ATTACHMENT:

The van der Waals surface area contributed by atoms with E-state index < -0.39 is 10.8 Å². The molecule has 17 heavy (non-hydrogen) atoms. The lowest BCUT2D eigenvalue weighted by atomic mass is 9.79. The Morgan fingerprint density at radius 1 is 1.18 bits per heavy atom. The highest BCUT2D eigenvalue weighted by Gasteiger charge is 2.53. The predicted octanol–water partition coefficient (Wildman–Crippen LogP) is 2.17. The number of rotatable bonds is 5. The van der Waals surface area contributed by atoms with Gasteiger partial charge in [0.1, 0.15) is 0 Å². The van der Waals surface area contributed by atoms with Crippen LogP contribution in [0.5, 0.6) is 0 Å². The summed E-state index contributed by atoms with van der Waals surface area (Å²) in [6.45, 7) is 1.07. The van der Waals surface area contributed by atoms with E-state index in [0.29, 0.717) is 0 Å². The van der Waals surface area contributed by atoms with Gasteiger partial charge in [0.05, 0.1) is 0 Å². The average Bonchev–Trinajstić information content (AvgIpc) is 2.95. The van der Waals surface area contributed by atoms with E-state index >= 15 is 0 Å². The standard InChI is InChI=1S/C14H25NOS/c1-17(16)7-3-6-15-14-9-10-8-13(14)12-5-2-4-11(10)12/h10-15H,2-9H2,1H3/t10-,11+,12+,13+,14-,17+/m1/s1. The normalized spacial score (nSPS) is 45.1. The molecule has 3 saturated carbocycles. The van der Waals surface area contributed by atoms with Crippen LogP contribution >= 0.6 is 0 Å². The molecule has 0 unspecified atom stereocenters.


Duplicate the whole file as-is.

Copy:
The van der Waals surface area contributed by atoms with E-state index < -0.39 is 10.8 Å². The molecule has 17 heavy (non-hydrogen) atoms. The lowest BCUT2D eigenvalue weighted by atomic mass is 9.79. The Morgan fingerprint density at radius 1 is 1.18 bits per heavy atom. The highest BCUT2D eigenvalue weighted by Gasteiger charge is 2.53. The predicted octanol–water partition coefficient (Wildman–Crippen LogP) is 2.17. The number of rotatable bonds is 5. The van der Waals surface area contributed by atoms with Gasteiger partial charge in [0.1, 0.15) is 0 Å². The van der Waals surface area contributed by atoms with Crippen LogP contribution in [0.5, 0.6) is 0 Å². The summed E-state index contributed by atoms with van der Waals surface area (Å²) in [6.45, 7) is 1.07. The van der Waals surface area contributed by atoms with E-state index in [0.29, 0.717) is 0 Å². The van der Waals surface area contributed by atoms with Gasteiger partial charge in [0.05, 0.1) is 0 Å². The average Bonchev–Trinajstić information content (AvgIpc) is 2.95. The van der Waals surface area contributed by atoms with E-state index >= 15 is 0 Å². The standard InChI is InChI=1S/C14H25NOS/c1-17(16)7-3-6-15-14-9-10-8-13(14)12-5-2-4-11(10)12/h10-15H,2-9H2,1H3/t10-,11+,12+,13+,14-,17+/m1/s1. The normalized spacial score (nSPS) is 45.1. The molecule has 3 saturated carbocycles. The van der Waals surface area contributed by atoms with Crippen LogP contribution >= 0.6 is 0 Å². The molecule has 0 unspecified atom stereocenters.